Cost of vacancy
In many companies, there is still the misconception that costs can be saved through unfilled positions. What remains unconsidered is that, in theory, every employee has a share in the company’s success. If this is not the case, there have probably been management mistakes in the past.
It is also wrong to assume that one should wait out vacancies as long as possible and only react when the pressure from the rest of the workforce exceeds one’s own pain threshold. Leaving aside the individual economic contribution, this view neglects an initially almost invisible downward spiral. The rest of the workforce inevitably does more, but only reacts, puts out fires and no longer develops creative, innovative and productive potential. This leads to frustration, overload, breakdowns, dissatisfaction and inevitably to fluctuation.
At the same time, understaffing filters through to clients, partners and service providers, as well as, over time, to potential job applicants. The dilemma is perfect. At some point, this development can only be slowed down, stopped or even reversed with difficulty. The economic impact on the company in the long term is often glaring and can, in the worst case, lead to the cessation of business operations.
Calculating the exact amount of the cost of vacancy is a complicated task. Many factors play a role here that cannot always be precisely quantified in monetary terms. Harvard University has developed an approximate formula that is considered highly plausible by experts:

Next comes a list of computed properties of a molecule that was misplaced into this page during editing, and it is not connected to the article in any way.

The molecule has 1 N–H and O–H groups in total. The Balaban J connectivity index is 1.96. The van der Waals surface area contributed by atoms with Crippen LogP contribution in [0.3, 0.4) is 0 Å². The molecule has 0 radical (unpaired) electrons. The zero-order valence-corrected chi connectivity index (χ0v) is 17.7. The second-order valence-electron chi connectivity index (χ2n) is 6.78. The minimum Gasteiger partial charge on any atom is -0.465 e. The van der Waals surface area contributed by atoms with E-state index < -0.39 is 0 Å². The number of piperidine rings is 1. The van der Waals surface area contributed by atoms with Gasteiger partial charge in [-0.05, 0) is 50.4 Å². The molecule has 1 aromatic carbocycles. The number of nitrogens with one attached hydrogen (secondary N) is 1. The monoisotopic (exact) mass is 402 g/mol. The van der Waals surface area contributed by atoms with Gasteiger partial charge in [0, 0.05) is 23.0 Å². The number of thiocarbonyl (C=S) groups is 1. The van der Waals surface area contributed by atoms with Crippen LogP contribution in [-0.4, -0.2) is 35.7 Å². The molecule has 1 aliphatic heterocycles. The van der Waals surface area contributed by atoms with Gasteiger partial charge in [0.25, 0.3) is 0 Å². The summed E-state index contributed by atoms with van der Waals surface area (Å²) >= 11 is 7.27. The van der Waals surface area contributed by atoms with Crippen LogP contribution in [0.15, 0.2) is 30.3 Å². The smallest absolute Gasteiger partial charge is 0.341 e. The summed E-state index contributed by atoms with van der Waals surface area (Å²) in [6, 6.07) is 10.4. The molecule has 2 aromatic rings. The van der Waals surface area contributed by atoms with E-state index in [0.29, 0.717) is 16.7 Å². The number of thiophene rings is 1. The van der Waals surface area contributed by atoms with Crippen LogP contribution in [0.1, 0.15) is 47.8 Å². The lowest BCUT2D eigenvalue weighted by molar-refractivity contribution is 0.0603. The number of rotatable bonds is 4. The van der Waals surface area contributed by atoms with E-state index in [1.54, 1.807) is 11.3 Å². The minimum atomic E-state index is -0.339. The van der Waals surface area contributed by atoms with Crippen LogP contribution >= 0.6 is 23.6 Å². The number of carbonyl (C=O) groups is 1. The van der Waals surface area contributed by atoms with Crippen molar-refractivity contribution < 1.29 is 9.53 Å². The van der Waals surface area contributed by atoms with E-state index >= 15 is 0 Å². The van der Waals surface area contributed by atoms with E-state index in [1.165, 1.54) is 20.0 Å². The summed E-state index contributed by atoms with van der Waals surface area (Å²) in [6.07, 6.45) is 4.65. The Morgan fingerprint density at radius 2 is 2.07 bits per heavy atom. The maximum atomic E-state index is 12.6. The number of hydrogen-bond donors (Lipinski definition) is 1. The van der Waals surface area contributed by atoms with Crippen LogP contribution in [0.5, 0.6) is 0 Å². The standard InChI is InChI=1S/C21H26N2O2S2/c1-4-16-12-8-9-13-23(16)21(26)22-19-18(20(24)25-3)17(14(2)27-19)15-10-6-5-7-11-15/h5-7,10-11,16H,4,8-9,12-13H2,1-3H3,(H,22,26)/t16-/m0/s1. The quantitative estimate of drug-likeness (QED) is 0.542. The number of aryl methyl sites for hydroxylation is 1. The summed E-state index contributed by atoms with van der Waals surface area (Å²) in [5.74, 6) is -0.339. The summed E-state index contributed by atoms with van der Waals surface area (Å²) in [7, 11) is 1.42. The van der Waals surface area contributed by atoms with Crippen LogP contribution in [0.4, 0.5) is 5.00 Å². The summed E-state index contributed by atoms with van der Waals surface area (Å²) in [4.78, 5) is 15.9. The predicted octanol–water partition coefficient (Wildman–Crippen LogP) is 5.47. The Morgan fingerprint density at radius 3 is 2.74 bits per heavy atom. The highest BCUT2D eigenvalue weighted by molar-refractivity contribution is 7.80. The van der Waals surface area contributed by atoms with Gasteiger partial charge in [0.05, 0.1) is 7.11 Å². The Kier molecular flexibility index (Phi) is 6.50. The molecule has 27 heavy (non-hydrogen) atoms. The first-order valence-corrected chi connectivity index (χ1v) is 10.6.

Annual salary/Working days * Factor * Time to Hire = Cost of Vacancy
- The annual salary for the gross annual salary earned in the position.
- The average number of working days per year.
- The factor for the contribution the job makes to the company’s turnover. This goes from 1 (little direct contribution) to 3 (much direct contribution).
- The Time to Hire for the average period in which the position can be filled.
This shows that with an average factor of 2, half a year of the unfilled position costs just as much as a full year’s salary for the same position. With factor 3, on the other hand, this value is already reached after 4 months.
The cost of vacancy thus serves two purposes. Firstly, it enables different vacancies to be weighed against each other and prioritised – even if the indicator should not necessarily be the only factor. In addition, the budget for recruiting can be derived from it in the next step.
So unfilled positions not only cost money, you also risk industrial peace, customer satisfaction and ultimately, if all warning signs are ignored, the company.
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